Peninsula life • our heritage
A flurry of sand-coloured curls drift to the floor as Adam clears the deck of the surfboard he’d been planing. They join the others littering the floor of his shaping bay, adding to the theme. Wood; the predominant material and Adam’s overall fengshui. It’s everywhere, the workshop is clad in it, the floors tiled with it, units, doors, and countless surfboards are made from it, even the resident cobwebs are coated in a fine layer of sawdust.
Master craftsman and owner of Williams Longboard Company, Adam specialises in creating beautiful wooden and echo alternative surfboards. Neighbour to Gower brewery on the Crofty Industrial Estate, his sun bleached workshop is nestled between the North Gower road and the expansive marshland that lines the northern coastline.
Having made his first board in 1982, Adam shaped alongside his father into the early 90s before transitioning to making furniture alongside the odd board. Over 11 years ago he picked up the shaping business full time and is regarded by many as a Sensei in the ways of wooden boards. He’s a regular face in the lineups around Gower and often seen in the Brewery Tap on a Friday afternoon, pint of Lighthouse Lager in hand. We caught up with him on a Sunday morning in late Spring to find out more about his affinity for wood.
“I start with the raw materials and build all elements of the wooden boards myself by hand. My favourite wood to work with is Balsa. It makes a brilliant board that surfs great and you can grow a new one in 3 to 4 years - so it’s got really good environmental credentials. There is also something about boards that are made with Balsa, I can’t really explain it, they surf very smoothly and they’ve got this unique ability to damp out chop in the water. It’s so bizarre and I’ve never found another board that does this in over 40 years of surfing.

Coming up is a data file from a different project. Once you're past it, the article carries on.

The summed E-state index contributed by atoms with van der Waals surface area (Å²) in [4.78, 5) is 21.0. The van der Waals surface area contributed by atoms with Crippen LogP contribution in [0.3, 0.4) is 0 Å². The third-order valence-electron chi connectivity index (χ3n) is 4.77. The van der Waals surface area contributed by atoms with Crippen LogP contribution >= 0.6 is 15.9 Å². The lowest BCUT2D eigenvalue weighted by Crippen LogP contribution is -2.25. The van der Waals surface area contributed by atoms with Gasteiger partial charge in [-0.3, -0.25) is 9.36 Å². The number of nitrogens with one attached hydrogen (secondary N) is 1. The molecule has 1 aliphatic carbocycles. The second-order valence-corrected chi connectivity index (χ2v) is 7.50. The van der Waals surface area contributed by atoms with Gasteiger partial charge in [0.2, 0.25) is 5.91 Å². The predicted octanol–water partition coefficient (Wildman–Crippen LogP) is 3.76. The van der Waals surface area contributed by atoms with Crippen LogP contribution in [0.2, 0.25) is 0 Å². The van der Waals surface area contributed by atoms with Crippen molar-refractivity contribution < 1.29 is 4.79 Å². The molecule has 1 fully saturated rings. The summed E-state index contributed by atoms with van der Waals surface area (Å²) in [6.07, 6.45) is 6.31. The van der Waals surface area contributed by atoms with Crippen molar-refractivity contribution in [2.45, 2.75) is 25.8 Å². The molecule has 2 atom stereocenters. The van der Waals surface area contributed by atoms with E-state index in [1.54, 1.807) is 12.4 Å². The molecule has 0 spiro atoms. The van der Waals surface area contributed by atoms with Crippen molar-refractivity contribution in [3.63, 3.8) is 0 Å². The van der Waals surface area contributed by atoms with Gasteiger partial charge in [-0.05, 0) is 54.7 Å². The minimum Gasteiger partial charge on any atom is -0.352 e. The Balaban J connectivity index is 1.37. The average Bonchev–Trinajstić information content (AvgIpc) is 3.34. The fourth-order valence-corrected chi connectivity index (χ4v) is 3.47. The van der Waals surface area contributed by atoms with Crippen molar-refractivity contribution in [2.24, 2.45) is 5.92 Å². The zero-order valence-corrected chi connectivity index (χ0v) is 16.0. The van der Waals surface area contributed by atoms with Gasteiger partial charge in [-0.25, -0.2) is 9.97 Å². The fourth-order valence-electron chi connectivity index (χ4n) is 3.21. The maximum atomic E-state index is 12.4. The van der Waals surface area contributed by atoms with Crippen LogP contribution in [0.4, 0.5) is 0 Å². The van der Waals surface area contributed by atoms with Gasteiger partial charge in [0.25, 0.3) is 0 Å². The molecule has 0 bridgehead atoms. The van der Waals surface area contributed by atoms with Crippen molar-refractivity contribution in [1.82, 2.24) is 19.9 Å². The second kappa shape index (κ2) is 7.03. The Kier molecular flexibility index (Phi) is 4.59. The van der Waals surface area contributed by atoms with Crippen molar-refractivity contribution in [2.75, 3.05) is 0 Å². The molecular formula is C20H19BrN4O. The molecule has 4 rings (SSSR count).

Whether you admit it or not, we’re in a climate emergency. Everyone should be doing what they can, even if it’s just the small things, to improve the situation that we’re in. That’s why I do what I do. The wood especially as the Balsa is a byproduct of a reforestation programme so has excellent ecological credentials and i’s the traditional material that boards were made from. But I also use other materials like EPS (expanded polystyrene) which my Sister Series are made from; a collection of boards designed for women. All the resin I use is also better than the bog standard stuff you get on the market. It’s a hella lot more expensive, but so worth it.”
Adam has been living in the local area for over 28 years shaping his life rhythms around the tide times and swell movement on the Peninsula.
“I do what I do because I don’t want to work!” He laughs, “Working for other people is overrated. This gives me the ability to do what I want and when I want. A lot of the time, not always, but I get to surf pretty much most of the time. Gower just has so much here, in such a small space there are plenty of breaks for everyone. It’s cold in the winter, warm in the summer and plenty of surfing all year around! You just have to get out and enjoy it.”
“The best and most rewarding thing about what I do is actually seeing people enjoying the boards that I've made for them. When you’re down the beach and you can see the joy, the smiles, people having a great time- it’s so worth it and I get an absolute buzz out of it.
I’ve made boards for people of all ages from youngsters to grandmothers, and there really is nothing quite like watching people having great surfs on boards that you’ve created and made by hand. There’s just so much stoke! That’s what I like best about it, I think.”
One of the friendliest and most generous shapers around, Adam is also a fountain of knowledge. We asked Adam to describe his life on Gower in three words:
Beaches. Surfing. Freedom.
If you’re passing and his workshop door is open, be sure to pop in for a chat and to check out his selection of demo boards. No matter where you’re at in your longboard journey, he’s got something for everyone.